The 2015 Petit Verdot is probably my favorite varietal at Sunset Hills. This tiny grape is packed full of earthy flavors and rich dark fruit notes that are so well balanced with an easy but tannic finish. Of course, this wine would pair well with any red meat, but I decided to try something new and simple. For this pairing, I made a bison burger with thick cut bacon, provolone, bibb lettuce, caramelized onions, tomato, and a “special sauce” on a toasted brioche bun. Bison burger was surprisingly easy to find and its somewhat healthier than beef since it contains less fat and has more protein. Bison also has a richer flavor than lean beef in my opinion. I started off by placing the burger in a large bowl, then added ground mustard, salt, pepper, onion powder, garlic powder, smoked paprika, and Worcestershire. After the burger and spices were combined, I formed 4, ½ inch thick patties and let them sit out at room temperature for about 30 mins. In the meantime, I fried 8 slices of bacon, caramelized some onions. Then I made the “special sauce” using mayo, balsamic glaze, ketchup, Dijon mustard, Worcestershire, salt and pepper. I buttered and toasted the buns then piled everything high, opened a bottle of Petit Verdot and indulged.
1 lb ground bison
1 tbsp Worcestershire sauce
2 cloves garlic (minced)
½ tsp ground mustard
½ tsp onion powder
¼ tsp smoked paprika
Salt and pepper
1 large yellow onion (sliced)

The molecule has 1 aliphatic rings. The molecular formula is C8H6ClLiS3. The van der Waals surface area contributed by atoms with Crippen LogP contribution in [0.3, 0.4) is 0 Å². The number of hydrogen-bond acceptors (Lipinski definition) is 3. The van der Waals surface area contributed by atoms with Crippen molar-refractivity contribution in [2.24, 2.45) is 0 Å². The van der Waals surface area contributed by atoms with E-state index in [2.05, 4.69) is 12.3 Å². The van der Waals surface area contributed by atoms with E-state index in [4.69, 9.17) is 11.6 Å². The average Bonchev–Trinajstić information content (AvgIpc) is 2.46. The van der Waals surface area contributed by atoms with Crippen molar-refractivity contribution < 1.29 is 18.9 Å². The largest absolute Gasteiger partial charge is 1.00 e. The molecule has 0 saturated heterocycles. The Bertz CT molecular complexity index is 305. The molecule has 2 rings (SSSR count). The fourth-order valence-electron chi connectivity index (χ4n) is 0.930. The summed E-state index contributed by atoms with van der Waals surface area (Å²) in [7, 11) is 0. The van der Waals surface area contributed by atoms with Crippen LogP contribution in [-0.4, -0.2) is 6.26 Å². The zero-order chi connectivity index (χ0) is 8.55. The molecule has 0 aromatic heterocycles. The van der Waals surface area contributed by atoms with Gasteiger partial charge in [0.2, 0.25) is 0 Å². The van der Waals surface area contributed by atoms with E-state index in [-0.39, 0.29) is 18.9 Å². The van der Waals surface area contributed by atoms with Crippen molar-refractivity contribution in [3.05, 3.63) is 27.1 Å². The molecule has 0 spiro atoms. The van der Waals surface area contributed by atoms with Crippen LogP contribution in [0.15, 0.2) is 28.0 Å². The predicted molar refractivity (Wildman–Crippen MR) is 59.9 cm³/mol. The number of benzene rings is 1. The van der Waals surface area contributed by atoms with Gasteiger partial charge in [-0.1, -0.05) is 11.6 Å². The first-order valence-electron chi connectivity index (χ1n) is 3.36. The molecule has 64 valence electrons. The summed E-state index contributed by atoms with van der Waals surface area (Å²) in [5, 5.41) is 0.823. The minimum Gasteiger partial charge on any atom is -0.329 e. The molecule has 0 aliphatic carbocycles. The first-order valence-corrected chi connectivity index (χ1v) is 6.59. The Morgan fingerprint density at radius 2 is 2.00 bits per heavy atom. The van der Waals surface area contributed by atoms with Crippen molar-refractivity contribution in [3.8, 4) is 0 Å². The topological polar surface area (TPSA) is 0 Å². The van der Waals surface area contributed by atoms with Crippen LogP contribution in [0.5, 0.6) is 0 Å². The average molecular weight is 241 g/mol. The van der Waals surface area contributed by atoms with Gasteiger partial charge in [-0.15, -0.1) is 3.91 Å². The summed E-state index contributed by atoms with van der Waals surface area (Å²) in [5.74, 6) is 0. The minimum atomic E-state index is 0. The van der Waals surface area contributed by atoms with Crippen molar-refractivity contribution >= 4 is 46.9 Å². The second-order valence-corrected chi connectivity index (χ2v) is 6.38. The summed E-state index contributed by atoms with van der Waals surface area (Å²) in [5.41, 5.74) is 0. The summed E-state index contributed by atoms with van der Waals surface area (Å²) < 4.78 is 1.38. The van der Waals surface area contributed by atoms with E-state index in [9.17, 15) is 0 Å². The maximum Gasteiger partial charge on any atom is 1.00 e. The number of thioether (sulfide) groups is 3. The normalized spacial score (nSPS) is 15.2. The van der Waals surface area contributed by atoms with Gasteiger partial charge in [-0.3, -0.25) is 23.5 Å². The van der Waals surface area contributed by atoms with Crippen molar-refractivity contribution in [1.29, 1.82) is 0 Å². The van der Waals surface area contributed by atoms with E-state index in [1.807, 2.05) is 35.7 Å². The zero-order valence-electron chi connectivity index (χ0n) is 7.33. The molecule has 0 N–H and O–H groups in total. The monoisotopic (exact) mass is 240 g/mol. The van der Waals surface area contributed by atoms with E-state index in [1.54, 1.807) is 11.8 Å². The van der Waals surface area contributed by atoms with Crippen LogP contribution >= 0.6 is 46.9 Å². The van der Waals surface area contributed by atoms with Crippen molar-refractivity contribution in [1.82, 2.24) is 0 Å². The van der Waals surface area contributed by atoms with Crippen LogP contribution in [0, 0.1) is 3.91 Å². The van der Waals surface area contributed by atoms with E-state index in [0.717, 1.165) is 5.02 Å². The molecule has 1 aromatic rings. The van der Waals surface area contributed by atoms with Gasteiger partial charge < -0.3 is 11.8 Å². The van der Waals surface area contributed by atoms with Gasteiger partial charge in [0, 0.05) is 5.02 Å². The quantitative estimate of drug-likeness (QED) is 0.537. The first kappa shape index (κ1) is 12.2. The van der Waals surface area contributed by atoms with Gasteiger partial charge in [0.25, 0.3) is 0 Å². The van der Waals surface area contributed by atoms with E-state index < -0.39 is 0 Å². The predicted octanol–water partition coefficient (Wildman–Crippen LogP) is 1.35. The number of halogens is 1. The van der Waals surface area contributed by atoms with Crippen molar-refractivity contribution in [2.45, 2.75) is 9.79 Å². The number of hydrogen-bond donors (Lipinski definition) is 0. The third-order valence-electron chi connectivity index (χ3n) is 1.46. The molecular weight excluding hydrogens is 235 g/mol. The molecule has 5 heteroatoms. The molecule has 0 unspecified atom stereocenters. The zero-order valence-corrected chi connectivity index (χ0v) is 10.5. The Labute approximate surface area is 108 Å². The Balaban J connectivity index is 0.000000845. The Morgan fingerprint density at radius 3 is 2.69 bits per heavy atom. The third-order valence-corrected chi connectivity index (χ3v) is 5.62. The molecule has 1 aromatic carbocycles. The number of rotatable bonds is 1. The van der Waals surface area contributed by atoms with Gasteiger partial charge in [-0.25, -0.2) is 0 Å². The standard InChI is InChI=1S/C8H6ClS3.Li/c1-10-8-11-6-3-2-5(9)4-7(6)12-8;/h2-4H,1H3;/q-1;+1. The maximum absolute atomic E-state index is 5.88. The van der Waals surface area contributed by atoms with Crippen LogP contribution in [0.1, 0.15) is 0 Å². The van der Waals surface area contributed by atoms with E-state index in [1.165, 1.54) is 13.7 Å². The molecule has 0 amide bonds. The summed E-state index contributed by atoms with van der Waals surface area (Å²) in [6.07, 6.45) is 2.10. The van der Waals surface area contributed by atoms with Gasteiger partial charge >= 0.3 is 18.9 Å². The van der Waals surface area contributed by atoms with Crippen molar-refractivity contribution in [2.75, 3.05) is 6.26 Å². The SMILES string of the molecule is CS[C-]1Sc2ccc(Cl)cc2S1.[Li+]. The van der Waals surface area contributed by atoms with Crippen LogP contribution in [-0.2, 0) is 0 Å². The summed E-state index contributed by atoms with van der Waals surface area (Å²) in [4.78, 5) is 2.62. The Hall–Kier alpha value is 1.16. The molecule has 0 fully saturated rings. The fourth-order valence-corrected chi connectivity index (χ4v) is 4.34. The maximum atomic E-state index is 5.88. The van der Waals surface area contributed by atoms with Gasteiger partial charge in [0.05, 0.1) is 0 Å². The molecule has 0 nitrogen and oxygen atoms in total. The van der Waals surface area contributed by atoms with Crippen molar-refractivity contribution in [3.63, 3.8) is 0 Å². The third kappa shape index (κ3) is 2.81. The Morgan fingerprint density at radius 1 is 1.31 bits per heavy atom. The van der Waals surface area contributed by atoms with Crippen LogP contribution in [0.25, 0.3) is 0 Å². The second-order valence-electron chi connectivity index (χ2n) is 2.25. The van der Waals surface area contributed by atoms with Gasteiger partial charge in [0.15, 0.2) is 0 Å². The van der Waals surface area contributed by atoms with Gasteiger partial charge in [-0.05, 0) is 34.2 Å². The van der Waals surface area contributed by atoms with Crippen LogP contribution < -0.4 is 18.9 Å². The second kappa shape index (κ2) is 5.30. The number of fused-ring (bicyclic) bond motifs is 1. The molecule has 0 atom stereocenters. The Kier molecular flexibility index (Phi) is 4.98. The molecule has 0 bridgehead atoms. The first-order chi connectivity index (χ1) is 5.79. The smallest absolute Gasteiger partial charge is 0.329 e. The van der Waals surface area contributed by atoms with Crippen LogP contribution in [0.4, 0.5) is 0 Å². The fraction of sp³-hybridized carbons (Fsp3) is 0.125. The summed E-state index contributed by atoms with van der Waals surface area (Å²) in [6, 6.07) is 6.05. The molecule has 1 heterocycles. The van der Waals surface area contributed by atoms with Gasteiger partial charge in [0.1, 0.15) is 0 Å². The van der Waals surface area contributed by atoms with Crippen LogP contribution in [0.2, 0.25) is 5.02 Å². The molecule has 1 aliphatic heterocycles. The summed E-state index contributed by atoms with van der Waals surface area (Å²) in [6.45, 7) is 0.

2 tbsp butter
8 slices thick cut bacon (cooked)
4 brioche buns
¼ cup mayo
1 tbsp ketchup
1 tbsp Dijon mustard
1 tsp balsamic glaze (or balsamic vinegar with a dash of honey)
In a large bowl, combine bison, Worcestershire, garlic, ground mustard, onion powder, smoked paprika, salt and pepper. Form 4 patties, and let sit at room temperature for 30 mins
In a large skillet over medium heat, melt butter. Add onions and a little salt, and cook on medium low heat for about 20 minutes, until caramelized and golden brown
Remove onions from pan, return heat to medium high and cook patties about 3-5 mins on each side. Add cheese, let it melt, then remove from pan and rest for 5 mins.
In a small bowl mix together mayo, mustard, ketchup, and glaze.
Toast and butter the buns, spread on the special sauce, layer with lettuce, tomato, bison burger, caramelized onions, and bacon.
- Rikki Cushwa
Sunset Hills & 50 West Vineyards
You can order these wines online by clicking here. Bring home 100% Virginia wine from the Best Winery in Loudoun. Our wines are available via two safe and easy ways; Barn Side pickup Thursdays through Mondays 11 to 5 PM or shipping wine directly to your door with UPS! Be sure to tag us on Facebook or Instagram if you try out these recipes and pairings or even just to show us how you are enjoying these wines! Cheers!
As you all have most likely heard, the 2019 harvest and season are looking pretty amazing—a historic harvest that will be talked about like the 2010 vintage wines. This month, as we “wine’d” down from harvest, We want to use this blog to herald our team here at Sunset Hills Vineyard. As a vineyard guest, you hear from us individually, whether it is on a tour with Bridgette, at a club party with Sydney, or behind the bar with Audrey – but there are so many other wonderful, hard-working wine and farm enthusiasts here at the winery that perhaps go unnoticed.
The Vineyard Crew…